Expertly bridging the worlds of folky electronica and dream pop, this collection is more floaty, more airy, more upbeat, more relaxed and more polished than ever.
This means that there’s no doubt that this time out, the group – which has previously fratanised with oft-underground genres like post-rock and glitch – has put together a collection of pure enjoyable pop fare.
The Colourful Stabwound is a drum and bass tinged gem which deserves to grace the charts, and hell, there’s even a Kylie collaboration, Whistle, to close.
So although thematically there’s a jarring in the subject matter, which is often violent throughout, it’s sung in such an angelic way you can’t help but grin.

Review: Magic Arm is wand-erful

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YOU’RE not going out on a limb by picking up a copy of Magic Arm’s new album, Images Rolling.
Because the Manchester-based musician is a clear craftsman, marrying folk-influenced rock with modern production – leading to natural comparisons with peers like Andrew Bird and Grizzly Bear.
To my ear however, underneath the beats and electronic knob-twiddling production, the layers of trumpets and strings over Iron & Wine style compositions give his sound a more timeless feel, like a modern day echo of The Beach Boys.
Obviously, such lofty comparisons are never likely to favour Magic Arm – but as an up-and-coming act, Images Rolling paints a picture of one to keep firmly on the radar.

Review: Laura Marling still soaring high

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LAURA Marling is a darling.
Everyone loves her – she’s the acceptable face of the Mumford & Sons alt-folk juggernaut, she’s been nominated for the Mercury Prize twice, won a Brit for Best Female Solo Artist, won Best Solo Artist at the NME Awards, hell, singer songwriter Beans On Toast even wrote a song about how much he loved her.
Luckily, it gives me great pleasure to say the latest LP from Ms Marling, Once I Was An Eagle, is high up there with her best material.
And it gives me great pleasure to listen to, too – I’ve had it on near constant rotation since I got my dirty little hands on it this week.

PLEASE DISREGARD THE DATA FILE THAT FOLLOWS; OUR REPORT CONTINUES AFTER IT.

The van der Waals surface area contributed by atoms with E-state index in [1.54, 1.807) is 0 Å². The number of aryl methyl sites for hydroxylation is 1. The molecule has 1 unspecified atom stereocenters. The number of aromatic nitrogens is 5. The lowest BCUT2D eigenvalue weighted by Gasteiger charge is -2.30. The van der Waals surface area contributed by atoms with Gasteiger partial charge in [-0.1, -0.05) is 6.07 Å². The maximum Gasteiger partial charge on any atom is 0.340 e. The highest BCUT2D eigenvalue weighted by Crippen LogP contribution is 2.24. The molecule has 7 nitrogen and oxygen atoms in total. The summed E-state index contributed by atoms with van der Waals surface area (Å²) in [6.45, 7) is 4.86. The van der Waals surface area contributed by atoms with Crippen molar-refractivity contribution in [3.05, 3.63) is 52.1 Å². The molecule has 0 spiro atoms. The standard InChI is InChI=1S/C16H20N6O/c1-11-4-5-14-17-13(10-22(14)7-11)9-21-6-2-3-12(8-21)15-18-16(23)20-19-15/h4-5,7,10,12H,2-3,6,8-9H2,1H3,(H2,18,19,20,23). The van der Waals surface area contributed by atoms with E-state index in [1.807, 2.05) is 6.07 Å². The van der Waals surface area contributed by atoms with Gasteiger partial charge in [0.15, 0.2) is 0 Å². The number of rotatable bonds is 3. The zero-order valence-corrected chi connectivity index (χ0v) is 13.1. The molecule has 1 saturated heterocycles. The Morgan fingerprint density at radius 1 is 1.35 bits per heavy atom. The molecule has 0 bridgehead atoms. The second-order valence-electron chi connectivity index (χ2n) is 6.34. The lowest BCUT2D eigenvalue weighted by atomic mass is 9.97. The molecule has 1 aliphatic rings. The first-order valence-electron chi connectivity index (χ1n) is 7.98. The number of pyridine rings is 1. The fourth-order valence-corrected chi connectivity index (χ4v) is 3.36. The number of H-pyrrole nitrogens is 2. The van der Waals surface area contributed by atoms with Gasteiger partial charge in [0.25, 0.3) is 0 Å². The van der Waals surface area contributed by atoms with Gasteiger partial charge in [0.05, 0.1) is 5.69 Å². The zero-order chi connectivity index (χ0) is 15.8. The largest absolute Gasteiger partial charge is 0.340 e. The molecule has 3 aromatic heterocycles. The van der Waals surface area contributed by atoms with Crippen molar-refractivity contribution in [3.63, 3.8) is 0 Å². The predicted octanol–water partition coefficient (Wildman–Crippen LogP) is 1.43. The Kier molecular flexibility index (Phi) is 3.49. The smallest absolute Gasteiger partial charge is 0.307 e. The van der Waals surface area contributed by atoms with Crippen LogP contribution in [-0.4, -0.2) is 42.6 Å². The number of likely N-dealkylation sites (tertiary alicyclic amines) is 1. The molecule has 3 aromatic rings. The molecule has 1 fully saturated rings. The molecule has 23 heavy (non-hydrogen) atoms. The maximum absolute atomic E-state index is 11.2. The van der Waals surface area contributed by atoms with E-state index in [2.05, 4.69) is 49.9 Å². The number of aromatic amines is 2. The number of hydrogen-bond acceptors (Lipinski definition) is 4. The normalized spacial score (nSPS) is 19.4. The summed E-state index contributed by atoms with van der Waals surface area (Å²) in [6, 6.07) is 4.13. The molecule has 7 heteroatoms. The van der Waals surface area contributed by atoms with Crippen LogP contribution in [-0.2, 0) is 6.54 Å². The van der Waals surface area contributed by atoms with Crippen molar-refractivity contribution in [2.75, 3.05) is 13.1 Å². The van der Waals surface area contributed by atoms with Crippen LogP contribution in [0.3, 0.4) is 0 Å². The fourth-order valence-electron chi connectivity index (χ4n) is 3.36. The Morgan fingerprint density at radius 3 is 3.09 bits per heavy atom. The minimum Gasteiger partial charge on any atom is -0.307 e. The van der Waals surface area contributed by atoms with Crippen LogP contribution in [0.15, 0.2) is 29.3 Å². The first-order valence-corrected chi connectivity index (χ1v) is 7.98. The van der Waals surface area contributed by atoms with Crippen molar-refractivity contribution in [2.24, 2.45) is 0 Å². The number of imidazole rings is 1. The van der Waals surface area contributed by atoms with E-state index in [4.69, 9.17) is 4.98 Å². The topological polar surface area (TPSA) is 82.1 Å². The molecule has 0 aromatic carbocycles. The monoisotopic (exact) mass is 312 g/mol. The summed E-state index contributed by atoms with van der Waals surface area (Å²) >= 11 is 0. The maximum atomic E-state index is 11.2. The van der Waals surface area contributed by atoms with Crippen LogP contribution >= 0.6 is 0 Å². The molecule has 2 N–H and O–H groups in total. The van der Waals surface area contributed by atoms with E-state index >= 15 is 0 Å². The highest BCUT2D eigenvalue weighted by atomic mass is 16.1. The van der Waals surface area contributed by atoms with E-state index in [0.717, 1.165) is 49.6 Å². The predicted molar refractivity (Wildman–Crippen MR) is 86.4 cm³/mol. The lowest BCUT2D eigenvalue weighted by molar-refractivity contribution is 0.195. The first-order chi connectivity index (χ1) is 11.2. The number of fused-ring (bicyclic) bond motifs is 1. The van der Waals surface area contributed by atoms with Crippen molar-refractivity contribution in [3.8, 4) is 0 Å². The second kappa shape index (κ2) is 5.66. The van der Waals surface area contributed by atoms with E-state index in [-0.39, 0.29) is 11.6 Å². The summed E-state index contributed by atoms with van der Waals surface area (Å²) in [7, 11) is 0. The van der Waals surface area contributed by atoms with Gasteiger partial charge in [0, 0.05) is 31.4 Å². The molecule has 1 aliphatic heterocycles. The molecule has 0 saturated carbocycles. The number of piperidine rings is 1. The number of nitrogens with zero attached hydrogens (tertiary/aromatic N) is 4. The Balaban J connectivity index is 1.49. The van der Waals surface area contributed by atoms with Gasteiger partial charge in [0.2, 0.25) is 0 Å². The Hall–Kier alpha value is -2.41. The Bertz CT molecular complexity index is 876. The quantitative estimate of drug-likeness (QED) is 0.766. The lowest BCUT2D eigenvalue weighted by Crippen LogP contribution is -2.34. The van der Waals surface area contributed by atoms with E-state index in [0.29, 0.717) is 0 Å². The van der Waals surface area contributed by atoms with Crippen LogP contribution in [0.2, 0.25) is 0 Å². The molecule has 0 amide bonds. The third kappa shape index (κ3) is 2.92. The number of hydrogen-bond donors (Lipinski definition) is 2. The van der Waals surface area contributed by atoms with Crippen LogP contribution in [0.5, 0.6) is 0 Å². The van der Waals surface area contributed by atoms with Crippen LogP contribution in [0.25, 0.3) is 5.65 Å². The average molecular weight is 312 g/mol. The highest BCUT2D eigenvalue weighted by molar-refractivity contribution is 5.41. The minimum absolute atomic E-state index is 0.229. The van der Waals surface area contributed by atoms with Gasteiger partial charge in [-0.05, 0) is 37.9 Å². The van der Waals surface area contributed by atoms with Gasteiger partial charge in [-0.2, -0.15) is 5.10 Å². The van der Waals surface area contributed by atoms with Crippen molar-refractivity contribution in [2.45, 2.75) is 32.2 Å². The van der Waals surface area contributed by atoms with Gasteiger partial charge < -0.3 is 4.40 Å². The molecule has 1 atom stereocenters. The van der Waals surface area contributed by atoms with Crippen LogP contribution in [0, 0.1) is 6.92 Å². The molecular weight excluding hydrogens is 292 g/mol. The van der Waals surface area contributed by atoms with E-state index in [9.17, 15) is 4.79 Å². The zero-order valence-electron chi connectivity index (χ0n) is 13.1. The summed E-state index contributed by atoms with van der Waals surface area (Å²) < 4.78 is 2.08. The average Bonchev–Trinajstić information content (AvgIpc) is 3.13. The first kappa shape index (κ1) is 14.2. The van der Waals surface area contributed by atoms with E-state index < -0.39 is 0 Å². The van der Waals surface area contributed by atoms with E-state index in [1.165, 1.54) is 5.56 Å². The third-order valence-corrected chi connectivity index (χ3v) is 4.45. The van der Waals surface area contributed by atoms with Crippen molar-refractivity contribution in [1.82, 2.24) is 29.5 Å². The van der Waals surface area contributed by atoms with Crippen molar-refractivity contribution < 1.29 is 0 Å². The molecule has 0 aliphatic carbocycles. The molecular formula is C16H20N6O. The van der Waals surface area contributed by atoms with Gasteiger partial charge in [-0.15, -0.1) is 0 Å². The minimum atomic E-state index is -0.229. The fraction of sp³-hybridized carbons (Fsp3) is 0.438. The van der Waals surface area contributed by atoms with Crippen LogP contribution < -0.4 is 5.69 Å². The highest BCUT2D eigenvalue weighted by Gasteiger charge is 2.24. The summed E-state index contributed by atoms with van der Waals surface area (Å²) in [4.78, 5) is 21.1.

From the off it’s a quietly intense affair, with the duo of Kaki King-esque acoustic guitars and Marling’s pure voice stirring enough.
And from here it builds through the album, adding drums and a barely-there bass here, a violin line or two there, peaking with the furious I Was A Hunter.
My one criticism – at 16 tracks, though, there may have been a little fat to trim here – although closer Saved These Words may just be teh stand-out track here.
But hey – on this form, it’s clearly better to have too much than not enough.

Review: CocoRosie cuckoo crazy

SISTERS CocoRosie are harder to pin down than a greased hog on new LP Tales Of A Grass Widow.
The globetrotting American siblings have a real European influence to their work – not least in their vocal stylings which sound like a mutant cross between Sinead O’Connor and Bjork, both distinctive and compelling.
And their music, well, it’s like a bastard cross between freak folk and brooding urban – like the soundtrack to a robot lost in a forest, or a wandering goblin in a metropolis.
You get the idea, it’s odd.
But still it’s oddly brilliant, perhaps more so than ever before, a mesmering magical mish-mash of eccentricity that doesn’t sound forced at all.
I think they really are that crazy.